Courtesy Chanel

Chanel Haute Couture revels in Coco’s childhood

In her latest Chanel Couture show, Virginie Viard presents a tribute to schoolgirl modesty.

by Osman Ahmed
Jan 21 2020, 5:32pm

Courtesy Chanel

Chanel went right back to the beginning of its story for its latest haute couture show — all the way into Coco’s childhood. It wasn’t necessarily a happy one (she was abandoned at an orphanage by her father), but it was pivotal in shaping her vision of style. It was the orphanage at the Abbey of Aubazine in rural France where she absorbed, as if by osmosis, the monochrome habits of the nuns, the stone floor paved with stars, the stained glass windows and their interlacing geometry, the neat little collars and smocks of her fellow boarders — all elements that would later appear in her work as a couturier. More than a century later, Virgine Viard revisited them at their root, recreating the vegetable gardens at the abbey surrounded by linens drying on washing lines.


The gardens may have been purposefully uncultivated, but Virginie’s own time at the helm of Chanel has shown that she is sophisticated and smart, if not a bit shy. Since stepping into the spotlight almost two years ago to fill the biggest, scariest shoes in the industry, she has made it clear that her vision will embrace the woman who started it all, Coco Chanel — the only woman who still has a couture house bearing her name.


In fact, the set was refreshingly simple, not unlike Virginie’s collection. “What interested me in this decor was the paradox between the sophistication of haute couture and the simplicity of this place,” she explained. “I also liked the idea of the [school] boarder, of the schoolgirl, the outfits worn by children long ago,” she said.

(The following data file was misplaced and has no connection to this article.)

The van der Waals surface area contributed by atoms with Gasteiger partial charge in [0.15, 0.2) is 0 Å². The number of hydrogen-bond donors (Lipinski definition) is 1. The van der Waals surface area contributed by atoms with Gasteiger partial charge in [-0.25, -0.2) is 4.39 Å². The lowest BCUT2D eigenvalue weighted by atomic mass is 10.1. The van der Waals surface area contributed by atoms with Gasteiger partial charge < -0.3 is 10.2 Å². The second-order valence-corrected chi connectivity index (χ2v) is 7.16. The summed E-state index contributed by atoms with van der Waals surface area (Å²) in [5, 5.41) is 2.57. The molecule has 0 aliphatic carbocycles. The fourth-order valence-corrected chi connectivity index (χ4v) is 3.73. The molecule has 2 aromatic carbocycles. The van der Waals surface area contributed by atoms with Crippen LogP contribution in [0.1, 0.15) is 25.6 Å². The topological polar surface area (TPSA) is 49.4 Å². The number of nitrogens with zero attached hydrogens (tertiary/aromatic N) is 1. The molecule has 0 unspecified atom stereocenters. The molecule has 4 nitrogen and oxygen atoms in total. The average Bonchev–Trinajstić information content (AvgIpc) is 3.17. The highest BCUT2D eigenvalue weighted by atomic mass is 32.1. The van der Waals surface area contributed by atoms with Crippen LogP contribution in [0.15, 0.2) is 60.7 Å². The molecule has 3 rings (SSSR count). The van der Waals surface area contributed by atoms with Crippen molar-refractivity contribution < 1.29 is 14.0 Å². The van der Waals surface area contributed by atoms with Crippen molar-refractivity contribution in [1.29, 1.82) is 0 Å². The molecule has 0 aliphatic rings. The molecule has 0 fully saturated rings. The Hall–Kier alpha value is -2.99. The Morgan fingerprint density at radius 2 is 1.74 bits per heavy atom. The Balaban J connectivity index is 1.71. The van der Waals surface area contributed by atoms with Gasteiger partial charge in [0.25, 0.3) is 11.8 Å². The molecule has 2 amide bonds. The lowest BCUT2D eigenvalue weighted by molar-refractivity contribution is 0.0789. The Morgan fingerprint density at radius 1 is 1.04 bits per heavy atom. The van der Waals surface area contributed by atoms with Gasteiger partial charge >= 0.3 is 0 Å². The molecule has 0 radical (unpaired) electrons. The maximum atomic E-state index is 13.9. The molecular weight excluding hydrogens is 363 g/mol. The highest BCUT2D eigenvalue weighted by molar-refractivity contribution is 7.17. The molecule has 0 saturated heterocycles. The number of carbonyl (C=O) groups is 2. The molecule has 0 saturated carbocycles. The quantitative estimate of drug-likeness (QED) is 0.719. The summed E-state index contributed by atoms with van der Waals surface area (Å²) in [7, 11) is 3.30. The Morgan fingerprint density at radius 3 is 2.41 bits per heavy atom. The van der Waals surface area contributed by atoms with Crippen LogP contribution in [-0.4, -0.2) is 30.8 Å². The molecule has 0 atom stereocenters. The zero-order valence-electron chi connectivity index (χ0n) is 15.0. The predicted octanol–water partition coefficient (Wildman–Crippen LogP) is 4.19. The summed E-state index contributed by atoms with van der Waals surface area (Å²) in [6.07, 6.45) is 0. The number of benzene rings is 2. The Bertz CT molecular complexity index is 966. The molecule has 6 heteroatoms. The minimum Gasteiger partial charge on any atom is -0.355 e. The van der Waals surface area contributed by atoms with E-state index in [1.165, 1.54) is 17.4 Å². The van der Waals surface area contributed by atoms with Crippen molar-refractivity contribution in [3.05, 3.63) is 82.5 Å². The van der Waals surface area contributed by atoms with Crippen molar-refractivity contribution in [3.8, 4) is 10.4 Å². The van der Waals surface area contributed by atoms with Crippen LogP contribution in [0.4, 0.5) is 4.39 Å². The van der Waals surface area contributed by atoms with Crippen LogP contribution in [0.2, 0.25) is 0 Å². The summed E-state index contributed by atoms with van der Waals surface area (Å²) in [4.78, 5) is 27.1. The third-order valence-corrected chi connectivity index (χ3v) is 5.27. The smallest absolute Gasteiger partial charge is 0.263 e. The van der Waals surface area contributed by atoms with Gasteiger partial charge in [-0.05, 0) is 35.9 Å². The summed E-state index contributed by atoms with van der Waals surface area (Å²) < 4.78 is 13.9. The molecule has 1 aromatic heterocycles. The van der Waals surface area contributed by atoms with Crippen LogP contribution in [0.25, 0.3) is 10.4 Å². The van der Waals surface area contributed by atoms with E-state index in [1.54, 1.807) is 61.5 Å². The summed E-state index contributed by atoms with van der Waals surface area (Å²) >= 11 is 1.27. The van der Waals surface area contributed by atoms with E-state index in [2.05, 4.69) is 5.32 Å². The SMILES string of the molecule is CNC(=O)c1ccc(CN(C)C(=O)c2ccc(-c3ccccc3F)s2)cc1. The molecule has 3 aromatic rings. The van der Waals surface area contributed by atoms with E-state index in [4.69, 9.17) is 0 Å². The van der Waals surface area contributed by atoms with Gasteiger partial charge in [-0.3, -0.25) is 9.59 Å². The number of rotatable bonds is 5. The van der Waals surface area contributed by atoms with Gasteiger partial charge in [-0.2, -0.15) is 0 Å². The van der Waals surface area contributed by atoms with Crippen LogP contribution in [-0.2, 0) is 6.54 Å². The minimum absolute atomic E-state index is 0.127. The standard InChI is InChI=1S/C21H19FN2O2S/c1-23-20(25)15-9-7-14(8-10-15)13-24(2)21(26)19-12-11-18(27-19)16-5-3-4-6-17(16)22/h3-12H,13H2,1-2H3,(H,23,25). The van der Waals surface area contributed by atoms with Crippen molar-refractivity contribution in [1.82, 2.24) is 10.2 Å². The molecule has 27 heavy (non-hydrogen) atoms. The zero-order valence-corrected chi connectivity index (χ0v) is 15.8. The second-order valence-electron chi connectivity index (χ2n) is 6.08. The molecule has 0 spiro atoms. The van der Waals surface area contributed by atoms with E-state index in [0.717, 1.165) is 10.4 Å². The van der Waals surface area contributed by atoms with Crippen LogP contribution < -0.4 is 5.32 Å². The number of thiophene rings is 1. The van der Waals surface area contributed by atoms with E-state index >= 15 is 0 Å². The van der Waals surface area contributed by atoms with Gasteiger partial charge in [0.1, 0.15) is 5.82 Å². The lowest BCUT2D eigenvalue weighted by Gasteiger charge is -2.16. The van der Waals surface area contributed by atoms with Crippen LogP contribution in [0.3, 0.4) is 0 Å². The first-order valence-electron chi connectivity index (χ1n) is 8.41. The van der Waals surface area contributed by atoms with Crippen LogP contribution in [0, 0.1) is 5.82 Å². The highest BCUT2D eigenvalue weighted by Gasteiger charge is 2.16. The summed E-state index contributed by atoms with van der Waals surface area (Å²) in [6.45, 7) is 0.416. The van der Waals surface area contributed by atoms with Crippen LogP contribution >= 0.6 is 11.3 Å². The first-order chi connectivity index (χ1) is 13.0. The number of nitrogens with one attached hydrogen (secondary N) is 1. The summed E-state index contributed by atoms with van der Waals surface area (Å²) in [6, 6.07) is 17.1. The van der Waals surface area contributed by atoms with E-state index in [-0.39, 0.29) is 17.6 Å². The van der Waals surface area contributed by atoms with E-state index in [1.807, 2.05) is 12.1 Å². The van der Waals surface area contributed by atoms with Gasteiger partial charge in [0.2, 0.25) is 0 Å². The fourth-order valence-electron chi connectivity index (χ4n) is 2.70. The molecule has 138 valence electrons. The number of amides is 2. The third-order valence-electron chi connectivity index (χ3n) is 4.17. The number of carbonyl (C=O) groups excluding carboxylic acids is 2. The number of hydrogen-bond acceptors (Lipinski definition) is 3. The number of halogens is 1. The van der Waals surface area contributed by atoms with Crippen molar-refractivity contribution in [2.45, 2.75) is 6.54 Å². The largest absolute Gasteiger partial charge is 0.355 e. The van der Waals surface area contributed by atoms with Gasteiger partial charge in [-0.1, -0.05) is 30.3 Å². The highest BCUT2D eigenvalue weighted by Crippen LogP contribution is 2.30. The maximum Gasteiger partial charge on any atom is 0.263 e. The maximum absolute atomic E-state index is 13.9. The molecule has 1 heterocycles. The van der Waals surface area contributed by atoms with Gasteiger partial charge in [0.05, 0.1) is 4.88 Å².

Cue the chicest school uniforms you’ve ever seen, all abbreviated tweeds with intricate lace and linen Peter Pan and pelerine collars. Almost the entire collection was black and white, each look worn with coquettish white tights and socks tucked into velvet loafers. It all seemed to abide by the kind of dress codes that a stern school matron would militantly enforce: “no-make up” make up, hair neatly slicked back, no accessories or jewellery in sight; an overall simplicity and sharpness above everything else.


Gigi Hadid’s pleated black chiffon dress, slit down the middle and cinched in by a sequined belt was the ultimate lesson in less-is-more. You know, always take one thing off before you leave the house, as Coco would say, it’s better to be under-dressed.


For every neat little uniform or schoolmaster’s smock, there was a great communion dress — each of them unfussy despite the froth. Kaia Gerber’s lace cupcake looked streamlined with a wisp of black organza as a capelet, and the final parade of eveningwear was chic to its core: a lace-panelled tweed cardigan worn over a double-puffball skirt, or Adut in a simple smocked white blouse and full-length black skirt. No need for millions of feathers or a 12-foot train. Here, the devil was in the details, and the sense of opulence austere and discreet. What could be more Coco than that?

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